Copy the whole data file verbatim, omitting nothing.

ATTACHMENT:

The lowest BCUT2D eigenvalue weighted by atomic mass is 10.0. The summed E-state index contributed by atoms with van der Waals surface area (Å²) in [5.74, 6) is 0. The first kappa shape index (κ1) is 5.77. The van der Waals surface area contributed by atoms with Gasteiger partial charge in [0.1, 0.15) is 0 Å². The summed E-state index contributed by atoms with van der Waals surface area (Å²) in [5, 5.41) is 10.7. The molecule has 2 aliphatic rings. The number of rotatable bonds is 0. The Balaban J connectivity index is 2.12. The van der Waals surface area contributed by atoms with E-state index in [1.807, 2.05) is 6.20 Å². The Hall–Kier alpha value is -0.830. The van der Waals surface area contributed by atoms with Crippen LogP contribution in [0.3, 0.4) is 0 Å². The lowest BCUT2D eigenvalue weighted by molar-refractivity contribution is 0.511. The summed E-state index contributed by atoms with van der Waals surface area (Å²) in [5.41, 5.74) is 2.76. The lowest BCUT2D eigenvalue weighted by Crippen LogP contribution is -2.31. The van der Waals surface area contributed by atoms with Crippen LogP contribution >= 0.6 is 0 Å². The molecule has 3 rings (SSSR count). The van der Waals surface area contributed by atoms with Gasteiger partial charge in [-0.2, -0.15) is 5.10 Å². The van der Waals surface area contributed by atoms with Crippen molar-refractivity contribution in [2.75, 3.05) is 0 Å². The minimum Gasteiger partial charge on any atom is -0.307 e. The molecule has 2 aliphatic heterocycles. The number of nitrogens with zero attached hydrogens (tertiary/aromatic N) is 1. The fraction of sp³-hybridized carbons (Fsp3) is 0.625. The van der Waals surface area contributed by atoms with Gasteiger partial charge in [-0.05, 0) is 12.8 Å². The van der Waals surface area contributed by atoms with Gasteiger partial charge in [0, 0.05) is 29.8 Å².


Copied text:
The lowest BCUT2D eigenvalue weighted by atomic mass is 10.0. The summed E-state index contributed by atoms with van der Waals surface area (Å²) in [5.74, 6) is 0. The first kappa shape index (κ1) is 5.77. The van der Waals surface area contributed by atoms with Gasteiger partial charge in [0.1, 0.15) is 0 Å². The summed E-state index contributed by atoms with van der Waals surface area (Å²) in [5, 5.41) is 10.7. The molecule has 2 aliphatic rings. The number of rotatable bonds is 0. The Balaban J connectivity index is 2.12. The van der Waals surface area contributed by atoms with E-state index in [1.807, 2.05) is 6.20 Å². The Hall–Kier alpha value is -0.830. The van der Waals surface area contributed by atoms with Crippen LogP contribution in [0.3, 0.4) is 0 Å². The lowest BCUT2D eigenvalue weighted by molar-refractivity contribution is 0.511. The summed E-state index contributed by atoms with van der Waals surface area (Å²) in [5.41, 5.74) is 2.76. The lowest BCUT2D eigenvalue weighted by Crippen LogP contribution is -2.31. The van der Waals surface area contributed by atoms with Crippen LogP contribution >= 0.6 is 0 Å². The molecule has 3 rings (SSSR count). The van der Waals surface area contributed by atoms with Gasteiger partial charge in [-0.2, -0.15) is 5.10 Å². The van der Waals surface area contributed by atoms with Crippen molar-refractivity contribution in [2.75, 3.05) is 0 Å². The minimum Gasteiger partial charge on any atom is -0.307 e. The molecule has 2 aliphatic heterocycles. The number of nitrogens with zero attached hydrogens (tertiary/aromatic N) is 1. The fraction of sp³-hybridized carbons (Fsp3) is 0.625. The van der Waals surface area contributed by atoms with Gasteiger partial charge in [-0.05, 0) is 12.8 Å². The van der Waals surface area contributed by atoms with Gasteiger partial charge in [0, 0.05) is 29.8 Å².